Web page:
Uttar Pradesh Subordinate Service Selection Commission & Anr. Vs. Brijendra Pratap Singh & Anr.
[Civil Appeal No. 7720 of 2021 arising out of S.L.P. (C) No. 10914 of 2021]
K. M. Joseph, J.
(1) Leave granted.
(2) In June, 2015, the appellant issued an advertisement calling for applications for filling up the post of Gram Panchayat Adhikari. The Minister for Panchayati Raj, Department in the State of Uttar Pradesh, was one Shri Kailash Yadav. Examination, pursuant to the advertisement, was scheduled to take place on 21.02.2016. Shri Kailash Yadav passed away on 09.02.2016.
(3) In the examination, question No. 46 was as follows:
"46. Presently who is the Panchayati Raj Minister in Uttar Pradesh?
A. Sh. Shivpal Yadav
B. Sh. Kailash Yadav
C. Sh. Balram Yadav
D. Sh. Durga Prasad Yadav"
(4) The answer key came to be published on 25.02.2016. As is clear from the decision of the Commission in regard to question No. 46, as on the date when the examination took place on 21.02.2016, Shri Kailash Yadav whose name is shown as the correct answer in terms of Option B had passed away and therefore, Option B would not be correct answer. In fact this was an uncontemplated event as can be seen with the benefit of hindsight. The appellant Commission, accordingly, took the following decision on 29.03.2016:
01 (one) mark is fixed for each question. In the position explained
after due consideration
it was unanimously decided that the candidates who have chosen option ('B') as correct answer or did not mark any option for the said question be awarded 01(one) mark and no action is required in respect of the candidates who have chosen option A
Regarding objections raised by candidates against answer given in answer keys of the question paper of written examination of Gram Panchayat Adhikari (general Selection) Examination, 2015
"During review/scrutiny of objections raised by the candidates against answer keys of written examination of Gram Panchayat Adhikari (General Selection) Examination-2015 held on 21 February, 2016 (Sunday), this face came to notice that the correct option of answer of one question (Set A-55, Set B- 45, Set C-46 and Set D-63) is Shri Kailash Yadav, Panchayati Raj Minister of Uttar Pradesh State (Option-'B'), had Shri Yadav not expired on 09th February, 2016 i.e. prior to the date of written examination, i.e. 21 February, 2016.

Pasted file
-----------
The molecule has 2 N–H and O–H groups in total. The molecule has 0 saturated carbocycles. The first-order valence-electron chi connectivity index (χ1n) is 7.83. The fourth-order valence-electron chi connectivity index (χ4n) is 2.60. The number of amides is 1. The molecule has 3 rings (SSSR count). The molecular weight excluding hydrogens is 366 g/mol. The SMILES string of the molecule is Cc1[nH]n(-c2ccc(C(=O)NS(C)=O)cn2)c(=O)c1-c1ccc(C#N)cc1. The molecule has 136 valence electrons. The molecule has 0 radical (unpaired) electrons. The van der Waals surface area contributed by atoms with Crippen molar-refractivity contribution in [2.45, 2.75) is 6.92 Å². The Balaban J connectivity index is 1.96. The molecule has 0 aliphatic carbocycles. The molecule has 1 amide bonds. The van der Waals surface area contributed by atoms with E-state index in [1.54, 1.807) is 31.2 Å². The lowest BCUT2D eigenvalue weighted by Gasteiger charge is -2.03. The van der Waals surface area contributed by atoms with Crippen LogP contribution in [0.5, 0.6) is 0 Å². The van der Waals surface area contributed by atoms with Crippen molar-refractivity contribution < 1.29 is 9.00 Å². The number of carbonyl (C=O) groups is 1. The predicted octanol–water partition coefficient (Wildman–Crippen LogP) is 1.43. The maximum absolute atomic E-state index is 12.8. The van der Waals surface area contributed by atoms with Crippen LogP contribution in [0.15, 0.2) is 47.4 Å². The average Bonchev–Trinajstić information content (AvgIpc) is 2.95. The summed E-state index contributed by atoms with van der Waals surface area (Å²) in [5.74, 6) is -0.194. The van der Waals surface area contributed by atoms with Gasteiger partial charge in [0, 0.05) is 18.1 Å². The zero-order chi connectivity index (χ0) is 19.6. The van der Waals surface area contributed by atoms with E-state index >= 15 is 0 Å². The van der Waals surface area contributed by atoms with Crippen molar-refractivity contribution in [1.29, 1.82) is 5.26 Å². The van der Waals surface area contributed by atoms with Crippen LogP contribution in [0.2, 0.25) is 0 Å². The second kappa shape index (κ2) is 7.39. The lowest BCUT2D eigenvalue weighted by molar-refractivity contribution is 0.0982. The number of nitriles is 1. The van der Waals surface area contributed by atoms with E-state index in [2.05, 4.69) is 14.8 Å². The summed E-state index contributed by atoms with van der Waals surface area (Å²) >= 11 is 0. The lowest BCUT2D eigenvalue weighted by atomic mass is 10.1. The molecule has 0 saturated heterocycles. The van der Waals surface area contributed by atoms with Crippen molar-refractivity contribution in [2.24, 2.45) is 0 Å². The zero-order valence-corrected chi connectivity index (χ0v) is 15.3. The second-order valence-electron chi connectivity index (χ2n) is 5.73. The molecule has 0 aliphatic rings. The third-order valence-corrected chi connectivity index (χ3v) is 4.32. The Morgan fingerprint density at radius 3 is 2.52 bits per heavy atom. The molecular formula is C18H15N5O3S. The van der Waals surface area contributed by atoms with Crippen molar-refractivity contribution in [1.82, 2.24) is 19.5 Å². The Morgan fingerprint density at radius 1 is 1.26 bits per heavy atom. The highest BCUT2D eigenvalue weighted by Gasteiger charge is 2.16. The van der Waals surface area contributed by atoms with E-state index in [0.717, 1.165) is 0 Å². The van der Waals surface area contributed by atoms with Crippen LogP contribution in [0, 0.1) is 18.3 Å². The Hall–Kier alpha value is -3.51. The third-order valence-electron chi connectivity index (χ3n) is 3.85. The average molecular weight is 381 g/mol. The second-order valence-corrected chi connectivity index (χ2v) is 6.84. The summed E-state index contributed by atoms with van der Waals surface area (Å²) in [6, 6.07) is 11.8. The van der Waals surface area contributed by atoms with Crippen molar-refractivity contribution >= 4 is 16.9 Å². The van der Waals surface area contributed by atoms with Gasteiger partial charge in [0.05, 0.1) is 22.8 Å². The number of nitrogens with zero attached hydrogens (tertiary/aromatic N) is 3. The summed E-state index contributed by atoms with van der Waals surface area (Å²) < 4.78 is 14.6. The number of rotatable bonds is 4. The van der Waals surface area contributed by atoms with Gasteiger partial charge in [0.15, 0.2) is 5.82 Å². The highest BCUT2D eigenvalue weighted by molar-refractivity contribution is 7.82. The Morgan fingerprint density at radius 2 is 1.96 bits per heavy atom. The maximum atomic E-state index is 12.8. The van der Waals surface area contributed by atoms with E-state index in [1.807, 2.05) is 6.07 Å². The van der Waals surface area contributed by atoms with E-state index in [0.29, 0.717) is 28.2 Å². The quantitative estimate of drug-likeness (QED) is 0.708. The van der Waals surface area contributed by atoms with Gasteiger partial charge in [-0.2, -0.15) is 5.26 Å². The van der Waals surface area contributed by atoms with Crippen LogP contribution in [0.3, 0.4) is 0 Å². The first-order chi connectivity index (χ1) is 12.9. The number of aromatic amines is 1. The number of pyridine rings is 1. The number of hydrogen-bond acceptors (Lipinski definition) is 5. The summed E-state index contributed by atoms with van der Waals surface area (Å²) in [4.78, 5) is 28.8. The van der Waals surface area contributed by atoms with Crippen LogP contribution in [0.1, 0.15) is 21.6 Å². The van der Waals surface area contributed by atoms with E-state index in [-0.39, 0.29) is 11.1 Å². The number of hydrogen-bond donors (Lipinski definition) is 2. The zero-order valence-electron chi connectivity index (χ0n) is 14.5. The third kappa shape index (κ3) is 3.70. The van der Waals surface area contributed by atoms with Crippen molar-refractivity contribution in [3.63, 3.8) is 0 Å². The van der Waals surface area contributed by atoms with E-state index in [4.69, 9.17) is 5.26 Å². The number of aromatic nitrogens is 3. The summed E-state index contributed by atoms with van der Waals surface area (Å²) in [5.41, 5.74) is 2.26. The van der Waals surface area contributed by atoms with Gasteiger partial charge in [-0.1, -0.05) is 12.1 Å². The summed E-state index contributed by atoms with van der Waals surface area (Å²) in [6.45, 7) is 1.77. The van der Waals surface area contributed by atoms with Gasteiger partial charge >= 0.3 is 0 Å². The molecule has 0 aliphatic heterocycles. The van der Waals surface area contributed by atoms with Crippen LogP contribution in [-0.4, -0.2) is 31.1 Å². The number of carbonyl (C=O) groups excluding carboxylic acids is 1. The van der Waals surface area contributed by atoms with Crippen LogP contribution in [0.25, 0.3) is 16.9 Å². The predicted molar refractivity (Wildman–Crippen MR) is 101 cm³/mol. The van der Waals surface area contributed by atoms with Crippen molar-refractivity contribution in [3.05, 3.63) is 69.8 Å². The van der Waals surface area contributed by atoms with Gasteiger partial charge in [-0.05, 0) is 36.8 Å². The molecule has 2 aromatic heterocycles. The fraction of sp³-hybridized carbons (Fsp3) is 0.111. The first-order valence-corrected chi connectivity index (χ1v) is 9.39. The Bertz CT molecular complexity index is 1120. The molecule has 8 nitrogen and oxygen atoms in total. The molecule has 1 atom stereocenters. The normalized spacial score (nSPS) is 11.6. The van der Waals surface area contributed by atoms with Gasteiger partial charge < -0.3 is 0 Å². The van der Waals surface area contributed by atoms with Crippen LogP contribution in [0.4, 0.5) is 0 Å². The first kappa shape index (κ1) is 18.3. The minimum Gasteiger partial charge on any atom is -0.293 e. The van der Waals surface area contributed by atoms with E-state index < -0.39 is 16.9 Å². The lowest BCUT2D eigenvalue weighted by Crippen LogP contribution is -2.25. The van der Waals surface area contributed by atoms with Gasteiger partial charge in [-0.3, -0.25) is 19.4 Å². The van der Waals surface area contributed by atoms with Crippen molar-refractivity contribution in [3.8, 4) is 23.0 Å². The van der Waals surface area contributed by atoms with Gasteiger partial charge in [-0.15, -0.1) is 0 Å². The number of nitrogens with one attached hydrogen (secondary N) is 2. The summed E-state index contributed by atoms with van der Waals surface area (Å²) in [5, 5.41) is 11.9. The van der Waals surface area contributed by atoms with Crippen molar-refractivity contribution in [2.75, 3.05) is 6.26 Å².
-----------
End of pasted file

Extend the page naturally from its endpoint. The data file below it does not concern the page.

01 (one) mark is fixed for each question. In the position explained, after due consideration, it was unanimously decided that the candidates who have chosen option ('B') as correct answer or did not mark any option for the said question be awarded 01(one) mark and no action is required in respect of the candidates who have chosen option A, C, D as the correct answer of this question.
(5) The results came to be declared on 24.12.2016. on 27.12.2016, based on the results, the appellant made recommendations for filling up the vacancies. The respondent was a candidate in the said examination. In regard to question No. 46, he offered option No. A. He secured 86 marks. The cut off marks for the category to which the respondent belonged (OBC) was 87. He fell short of the required cut off by one mark. He filed a writ petition which has finally culminated in the present appeal. The prayer sought for in the said writ petition may be noticed: "It is, therefore, most respectfully prayed that this Hon'ble Court may graciously be pleased to:-
A. Issue a writ, order or direction in the nature of writ of Mandamus directing and commanding the respondent nos. 2 & 3 to award the mark of question no. 46 of Booklet Series 'C' to the petitioner and prepare a fresh select list.
B. Issue a writ, order or direction in the nature of writ of Mandamus directing the respondent no.2 and 3 to consider the candidature of the petitioner as selected candidate or petitioner may be adjusted on the post of Gram Panchayat Adhikari in Gram Panchayat Adhikari (General Selection) Examination-2015 (Advertisement no. 7(3)/2015.
C. Issue any other writ, order or direction which this Hon'ble Court may deem fit and proper under the circumstances of the case, so as to secure the ends of justice or else, the Petitioners shall suffer irreparably.
D. To Award the cost of the petition to the petitioners."
(6) Learned Single Judge did not find merit in the contention of the respondent and the writ petition was dismissed.